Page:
By David Watkinson, Garden Court Mediation. In May this year I blogged about the case of Thakkar v Patel  EWCA Civ 117 as an example of a case in which the Court of Appeal was encouraging parties to mediate their dispute or face serious cost consequences [Mediation? “Get on with it” says the Court of Appeal].
Ireland has taken a significant step towards bringing mediation within the remit of its statute book. The Mediation Bill 2012 which emerged from Ireland has now been superseded by its Mediation Bill 2017 and sets out a statutory framework for the future of mediation. Just because it’s a Bill, does not mean mediators have to be […]
Most people who find themselves in a dispute want to find a solution as quickly, cheaply and easily as possible. Litigation is rarely that solution: disputes can take over parties’ lives and the cost is high, in terms of money, time and wellbeing. Whatever the value or the complexity of the dispute, it is likely […]
“How dare you suggest mediation?? Why should I? Don’t you know the other side is blatantly in the wrong?” This is what parties in dispute sometimes say. The hike in court fees hasn’t necessarily made mediation more appealing. The Court is however continuing to communicate its disapproval of a party’s conduct where it ignores or refuses a request to mediate. Master Simons made […]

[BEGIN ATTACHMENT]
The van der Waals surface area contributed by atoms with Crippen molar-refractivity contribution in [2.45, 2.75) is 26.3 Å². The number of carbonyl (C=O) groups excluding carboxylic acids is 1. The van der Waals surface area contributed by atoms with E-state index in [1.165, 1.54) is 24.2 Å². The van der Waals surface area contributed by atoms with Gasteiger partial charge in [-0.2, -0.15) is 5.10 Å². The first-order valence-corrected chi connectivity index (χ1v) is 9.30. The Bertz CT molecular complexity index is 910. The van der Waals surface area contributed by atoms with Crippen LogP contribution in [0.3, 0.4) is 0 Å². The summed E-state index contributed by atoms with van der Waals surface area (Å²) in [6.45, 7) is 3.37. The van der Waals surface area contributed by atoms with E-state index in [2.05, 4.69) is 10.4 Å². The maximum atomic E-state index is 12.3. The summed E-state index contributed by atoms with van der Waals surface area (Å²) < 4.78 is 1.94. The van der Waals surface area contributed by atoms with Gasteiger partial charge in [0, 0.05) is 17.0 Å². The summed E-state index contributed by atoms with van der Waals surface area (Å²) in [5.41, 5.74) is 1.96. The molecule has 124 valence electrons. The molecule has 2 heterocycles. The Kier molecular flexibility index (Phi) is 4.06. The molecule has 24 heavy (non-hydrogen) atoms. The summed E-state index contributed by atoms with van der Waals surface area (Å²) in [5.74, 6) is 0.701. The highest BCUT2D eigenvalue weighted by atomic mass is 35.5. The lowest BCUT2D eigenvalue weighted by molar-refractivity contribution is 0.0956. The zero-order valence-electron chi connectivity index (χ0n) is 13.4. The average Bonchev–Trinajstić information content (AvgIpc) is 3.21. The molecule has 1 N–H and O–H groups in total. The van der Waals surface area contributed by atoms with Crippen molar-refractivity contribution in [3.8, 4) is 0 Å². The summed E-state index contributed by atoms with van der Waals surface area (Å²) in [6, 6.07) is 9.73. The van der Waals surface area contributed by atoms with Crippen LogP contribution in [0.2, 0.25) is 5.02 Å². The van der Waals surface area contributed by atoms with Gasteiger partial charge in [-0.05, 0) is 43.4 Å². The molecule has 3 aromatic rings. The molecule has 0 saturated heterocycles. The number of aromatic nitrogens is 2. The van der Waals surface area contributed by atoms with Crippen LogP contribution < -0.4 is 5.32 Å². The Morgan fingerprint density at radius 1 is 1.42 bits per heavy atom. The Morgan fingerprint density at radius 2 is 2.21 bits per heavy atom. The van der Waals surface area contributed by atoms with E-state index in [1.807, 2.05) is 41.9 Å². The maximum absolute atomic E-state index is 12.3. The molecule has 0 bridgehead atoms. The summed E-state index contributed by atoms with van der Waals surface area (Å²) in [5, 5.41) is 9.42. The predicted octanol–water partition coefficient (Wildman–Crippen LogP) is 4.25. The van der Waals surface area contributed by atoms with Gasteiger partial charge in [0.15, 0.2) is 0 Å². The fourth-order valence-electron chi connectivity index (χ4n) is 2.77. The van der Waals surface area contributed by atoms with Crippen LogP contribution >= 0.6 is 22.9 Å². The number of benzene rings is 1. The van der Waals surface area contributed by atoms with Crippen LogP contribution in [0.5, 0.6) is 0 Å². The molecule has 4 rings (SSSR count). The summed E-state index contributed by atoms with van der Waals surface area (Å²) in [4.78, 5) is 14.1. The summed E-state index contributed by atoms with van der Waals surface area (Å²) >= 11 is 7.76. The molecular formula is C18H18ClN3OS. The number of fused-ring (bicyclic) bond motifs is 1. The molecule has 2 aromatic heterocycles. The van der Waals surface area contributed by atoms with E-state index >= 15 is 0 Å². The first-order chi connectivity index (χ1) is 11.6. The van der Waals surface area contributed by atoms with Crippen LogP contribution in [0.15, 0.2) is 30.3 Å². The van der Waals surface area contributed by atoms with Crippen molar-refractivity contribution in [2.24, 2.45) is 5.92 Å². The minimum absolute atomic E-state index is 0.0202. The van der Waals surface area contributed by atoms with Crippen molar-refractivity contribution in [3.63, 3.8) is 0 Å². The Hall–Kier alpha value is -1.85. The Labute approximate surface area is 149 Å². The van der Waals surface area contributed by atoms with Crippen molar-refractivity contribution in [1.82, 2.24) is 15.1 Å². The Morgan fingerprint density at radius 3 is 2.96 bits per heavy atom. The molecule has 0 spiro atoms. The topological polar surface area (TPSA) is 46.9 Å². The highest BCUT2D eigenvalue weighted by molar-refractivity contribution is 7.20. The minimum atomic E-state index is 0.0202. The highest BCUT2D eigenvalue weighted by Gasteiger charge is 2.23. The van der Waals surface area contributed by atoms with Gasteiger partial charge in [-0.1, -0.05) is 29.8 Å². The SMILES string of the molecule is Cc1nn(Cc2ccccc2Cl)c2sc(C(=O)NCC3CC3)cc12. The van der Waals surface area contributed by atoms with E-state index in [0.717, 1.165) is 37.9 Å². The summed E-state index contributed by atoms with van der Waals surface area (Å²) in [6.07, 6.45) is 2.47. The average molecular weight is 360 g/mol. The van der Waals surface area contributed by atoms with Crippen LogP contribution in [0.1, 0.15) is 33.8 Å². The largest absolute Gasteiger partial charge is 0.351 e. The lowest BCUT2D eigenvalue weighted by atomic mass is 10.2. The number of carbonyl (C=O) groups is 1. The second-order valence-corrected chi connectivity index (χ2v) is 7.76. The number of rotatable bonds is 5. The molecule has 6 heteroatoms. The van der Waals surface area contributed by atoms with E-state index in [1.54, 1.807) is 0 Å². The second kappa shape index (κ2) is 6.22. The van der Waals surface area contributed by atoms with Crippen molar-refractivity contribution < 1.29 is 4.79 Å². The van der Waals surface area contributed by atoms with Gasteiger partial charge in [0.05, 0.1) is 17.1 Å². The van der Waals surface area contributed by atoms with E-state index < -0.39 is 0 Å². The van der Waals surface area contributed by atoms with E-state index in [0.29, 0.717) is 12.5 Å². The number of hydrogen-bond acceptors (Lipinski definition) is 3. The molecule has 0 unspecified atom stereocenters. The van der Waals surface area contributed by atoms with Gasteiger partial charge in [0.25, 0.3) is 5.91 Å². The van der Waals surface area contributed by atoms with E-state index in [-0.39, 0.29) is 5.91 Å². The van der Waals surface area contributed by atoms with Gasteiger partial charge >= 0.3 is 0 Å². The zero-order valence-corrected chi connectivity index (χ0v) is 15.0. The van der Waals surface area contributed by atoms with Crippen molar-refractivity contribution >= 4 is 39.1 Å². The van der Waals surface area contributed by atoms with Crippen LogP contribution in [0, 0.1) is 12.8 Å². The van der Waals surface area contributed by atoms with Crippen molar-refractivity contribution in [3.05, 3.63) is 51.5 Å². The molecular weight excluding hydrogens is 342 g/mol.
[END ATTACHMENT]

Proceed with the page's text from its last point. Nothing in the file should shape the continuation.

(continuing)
In a case for rent arrears of £6,000 and other claims on both sides, the legal costs amounted to £100,000 on one side and £85,000 on the other (NJ Rickard Ltd v Holloway & ors, CA (Civ Div) 03/11/15 unreported). The word disproportionate springs to mind.
Here is another judicial endorsement to those already embarked on court proceedings to refer to the ADR Handbook, to remind parties of the risk of refusing to mediate and consider the issue of costs if an offer to mediate is not taken up.